Throughout my life, I have been a very fortunate individual in regard to my health. My present issues don't even come close to comparing to what many people are battling during this world pandemic.

Sarah-Grace (Craig) Richardson, a former student of mine, is one of those individuals. I have known the Craig family for years. Sarah's mom, Cris, worked as a teacher assistant at Hope Elementary. Her dad, Monty, drove a bus for FRHC School Corporation. I also had the honor of working with Sarah's sister and brothers: Emma, Adam, Logan, and Graham. The entire family is musically gifted. Singing from her hospital bed in a Facebook post, Sarah has certainly been inspiring to me and others. She stated, “It's my favorite way to speak to the Lord, and I feel like it is is good for my brain.”

Not long after giving birth to her second child, Everett Dean on April 18th, and being released, Sarah started feeling poorly and ended up in the emergency room at the Decatur County Memorial Hospital. Soon, she was transferred to IU Health Methodist Hospital where she was diagnosed with cerebral venous thrombosis which caused a major stroke. While treating and carefully monitoring Sarah's progress in intensive care, Doctors expressed concerns about the amount of movement Sarah would regain. Due to the coronavirus, she could not be with her newborn baby or her other young child, Bear Daniel; she could not be with her husband, Thomas; she could not be with anyone in her family. Despite it all, Sarah stayed positive, appreciative, and faithful as evident within her words in this Facebook post:

“In general, I'm doing pretty well in keeping my spirits up, and I'm learning that every little muscle twitch is a big victory to celebrate. It's so weird because no 24-year-old woman expects to go from perfectly healthy one day to having had a stroke within a short amount of time. I know that my life has been completely changed and that I have a long road ahead. But, I'm willing to put in the work that it takes, and I'm just trying to stay optimistic and trying to remember the small victories are big victories. I ask that you would pray that I will have the strength to keep that mindset because I know days will come when it's hard to remember. And, I just want to thank you guys so much for your love, support, and prayers. It means the world to me. I just want to say that I love you guys. I can't wait to see everybody again and to give you all hugs.”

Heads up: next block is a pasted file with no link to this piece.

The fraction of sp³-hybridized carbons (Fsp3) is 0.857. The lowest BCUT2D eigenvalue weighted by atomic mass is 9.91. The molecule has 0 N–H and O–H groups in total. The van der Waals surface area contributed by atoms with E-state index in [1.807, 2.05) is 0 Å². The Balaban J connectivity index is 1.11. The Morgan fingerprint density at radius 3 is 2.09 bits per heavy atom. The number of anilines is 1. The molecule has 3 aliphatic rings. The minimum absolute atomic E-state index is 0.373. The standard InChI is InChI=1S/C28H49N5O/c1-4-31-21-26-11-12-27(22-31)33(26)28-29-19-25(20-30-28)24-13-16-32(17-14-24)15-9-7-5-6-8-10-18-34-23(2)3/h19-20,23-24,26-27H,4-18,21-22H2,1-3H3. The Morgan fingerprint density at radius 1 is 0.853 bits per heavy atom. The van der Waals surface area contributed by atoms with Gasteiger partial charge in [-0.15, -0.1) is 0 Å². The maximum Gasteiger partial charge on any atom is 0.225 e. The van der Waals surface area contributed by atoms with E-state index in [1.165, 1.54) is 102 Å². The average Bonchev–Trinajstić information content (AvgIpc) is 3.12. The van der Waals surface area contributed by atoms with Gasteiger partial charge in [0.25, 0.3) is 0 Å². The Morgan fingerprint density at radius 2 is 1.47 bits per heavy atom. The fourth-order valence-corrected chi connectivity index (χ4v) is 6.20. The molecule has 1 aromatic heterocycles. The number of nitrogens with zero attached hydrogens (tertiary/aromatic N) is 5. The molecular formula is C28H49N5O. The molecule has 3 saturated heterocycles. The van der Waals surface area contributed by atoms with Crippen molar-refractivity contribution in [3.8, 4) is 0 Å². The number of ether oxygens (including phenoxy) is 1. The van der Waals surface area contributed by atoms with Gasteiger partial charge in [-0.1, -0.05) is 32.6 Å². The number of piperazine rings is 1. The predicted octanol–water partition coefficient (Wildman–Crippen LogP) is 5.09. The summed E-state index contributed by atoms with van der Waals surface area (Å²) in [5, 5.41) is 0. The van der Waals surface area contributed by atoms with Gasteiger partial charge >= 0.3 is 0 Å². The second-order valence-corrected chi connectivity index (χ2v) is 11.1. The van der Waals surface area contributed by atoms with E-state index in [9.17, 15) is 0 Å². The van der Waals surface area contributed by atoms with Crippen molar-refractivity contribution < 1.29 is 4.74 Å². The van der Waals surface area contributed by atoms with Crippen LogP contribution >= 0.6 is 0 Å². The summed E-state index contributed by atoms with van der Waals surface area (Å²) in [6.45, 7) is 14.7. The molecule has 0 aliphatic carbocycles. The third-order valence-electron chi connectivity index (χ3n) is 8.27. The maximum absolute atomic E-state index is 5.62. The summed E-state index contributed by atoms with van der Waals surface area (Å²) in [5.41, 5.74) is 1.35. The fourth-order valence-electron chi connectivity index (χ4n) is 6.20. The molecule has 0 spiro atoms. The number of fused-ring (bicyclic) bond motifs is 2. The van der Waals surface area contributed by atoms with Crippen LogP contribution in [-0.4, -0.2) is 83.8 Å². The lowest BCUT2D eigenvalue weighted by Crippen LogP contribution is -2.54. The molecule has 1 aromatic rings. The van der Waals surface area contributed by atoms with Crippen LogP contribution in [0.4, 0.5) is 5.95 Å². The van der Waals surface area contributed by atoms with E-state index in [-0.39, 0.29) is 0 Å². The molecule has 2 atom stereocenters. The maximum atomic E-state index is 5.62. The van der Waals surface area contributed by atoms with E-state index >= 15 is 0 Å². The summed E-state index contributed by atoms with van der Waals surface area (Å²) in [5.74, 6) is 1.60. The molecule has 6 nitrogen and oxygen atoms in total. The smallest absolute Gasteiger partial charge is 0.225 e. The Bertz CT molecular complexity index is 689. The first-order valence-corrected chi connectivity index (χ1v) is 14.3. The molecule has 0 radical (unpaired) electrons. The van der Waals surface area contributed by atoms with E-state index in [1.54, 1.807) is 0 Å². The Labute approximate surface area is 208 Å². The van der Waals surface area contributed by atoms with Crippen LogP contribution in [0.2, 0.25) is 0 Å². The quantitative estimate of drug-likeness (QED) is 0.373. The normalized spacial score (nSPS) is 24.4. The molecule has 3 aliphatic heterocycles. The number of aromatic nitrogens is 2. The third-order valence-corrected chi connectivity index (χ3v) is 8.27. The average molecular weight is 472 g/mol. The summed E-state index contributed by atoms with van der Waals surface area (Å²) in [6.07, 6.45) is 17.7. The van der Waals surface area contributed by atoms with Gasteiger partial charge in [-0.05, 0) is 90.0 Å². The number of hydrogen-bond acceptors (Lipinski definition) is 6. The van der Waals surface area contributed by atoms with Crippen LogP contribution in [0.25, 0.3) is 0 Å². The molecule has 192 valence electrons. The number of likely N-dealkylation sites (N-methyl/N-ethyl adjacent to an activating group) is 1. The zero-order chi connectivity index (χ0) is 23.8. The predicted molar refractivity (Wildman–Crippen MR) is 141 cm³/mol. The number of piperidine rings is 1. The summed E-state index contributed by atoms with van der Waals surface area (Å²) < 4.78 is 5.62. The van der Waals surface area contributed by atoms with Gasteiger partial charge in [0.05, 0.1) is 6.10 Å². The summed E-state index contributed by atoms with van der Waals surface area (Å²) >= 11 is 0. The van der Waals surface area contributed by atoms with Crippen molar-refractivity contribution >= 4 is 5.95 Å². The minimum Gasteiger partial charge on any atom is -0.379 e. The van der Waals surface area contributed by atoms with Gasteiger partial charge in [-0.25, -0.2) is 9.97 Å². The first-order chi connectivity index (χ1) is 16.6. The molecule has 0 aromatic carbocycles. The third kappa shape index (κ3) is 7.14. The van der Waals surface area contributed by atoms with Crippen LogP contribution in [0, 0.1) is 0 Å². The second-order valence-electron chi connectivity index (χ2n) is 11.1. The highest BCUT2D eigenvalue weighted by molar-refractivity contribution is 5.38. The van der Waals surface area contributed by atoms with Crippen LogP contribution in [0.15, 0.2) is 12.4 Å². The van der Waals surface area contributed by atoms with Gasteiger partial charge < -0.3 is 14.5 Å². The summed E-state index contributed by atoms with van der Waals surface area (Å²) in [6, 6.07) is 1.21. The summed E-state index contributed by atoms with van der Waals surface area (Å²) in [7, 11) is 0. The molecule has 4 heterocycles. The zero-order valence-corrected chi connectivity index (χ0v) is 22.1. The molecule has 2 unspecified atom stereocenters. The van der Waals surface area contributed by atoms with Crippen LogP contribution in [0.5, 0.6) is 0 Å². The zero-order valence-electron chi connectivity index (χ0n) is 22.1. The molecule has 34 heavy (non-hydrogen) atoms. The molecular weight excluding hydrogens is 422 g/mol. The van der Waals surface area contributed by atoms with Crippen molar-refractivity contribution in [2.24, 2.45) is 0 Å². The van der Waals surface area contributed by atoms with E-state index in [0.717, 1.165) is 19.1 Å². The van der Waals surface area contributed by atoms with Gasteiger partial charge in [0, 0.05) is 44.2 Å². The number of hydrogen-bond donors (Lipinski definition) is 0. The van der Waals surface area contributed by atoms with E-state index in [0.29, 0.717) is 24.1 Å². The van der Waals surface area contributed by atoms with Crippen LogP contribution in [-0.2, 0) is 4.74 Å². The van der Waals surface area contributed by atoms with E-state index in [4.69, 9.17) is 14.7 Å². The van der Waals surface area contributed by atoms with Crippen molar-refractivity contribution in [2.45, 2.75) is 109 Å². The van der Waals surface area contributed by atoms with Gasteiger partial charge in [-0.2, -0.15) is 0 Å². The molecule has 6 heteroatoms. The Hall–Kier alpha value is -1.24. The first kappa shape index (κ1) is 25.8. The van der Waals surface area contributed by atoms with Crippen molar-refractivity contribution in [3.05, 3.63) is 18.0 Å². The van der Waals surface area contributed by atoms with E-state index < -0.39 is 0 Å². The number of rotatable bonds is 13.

I am pleased to report, against all odds, Sarah is now at Rehabilitation Hospital of Indiana and making all kinds of remarkable strides forward. (She has already experienced many victories and celebrations- from not being able to move her head to now walking with help of a physical therapist!)

Sarah has much support. In a Facebook post, she expressed gratitude to all of those in the medical field for their expertise and care. Both grandmothers and a great grandmother are helping Thomas with the two young children; a friend of the family is sharing the overflow of milk she is producing for her recent child; prayer warriors all over the world are constantly uplifting Sarah.

Recently, I helped facilitate a book study at the Hope Library Annex over one of the best books I have ever read, “Goliath Must Fall,” by Louie Giglio. There are so many Goliaths. When listening to Sarah, I hear Louie's words: “This Goliath, it must go down, God, because you must be lifted high.”

And, Sarah, you have lifted your former fifth grade teacher and others higher. We thank you and wish you the very best on this journey to recovery. Oh, we are all looking forward to that hug!

Cards sent to the address below would be great for Sarah as she continues her victory march:
Sarah-Grace Richardson
Room 206
Rehabilitation Hospital of Indiana
4141 Shore Drive
Indianapolis, IN 46254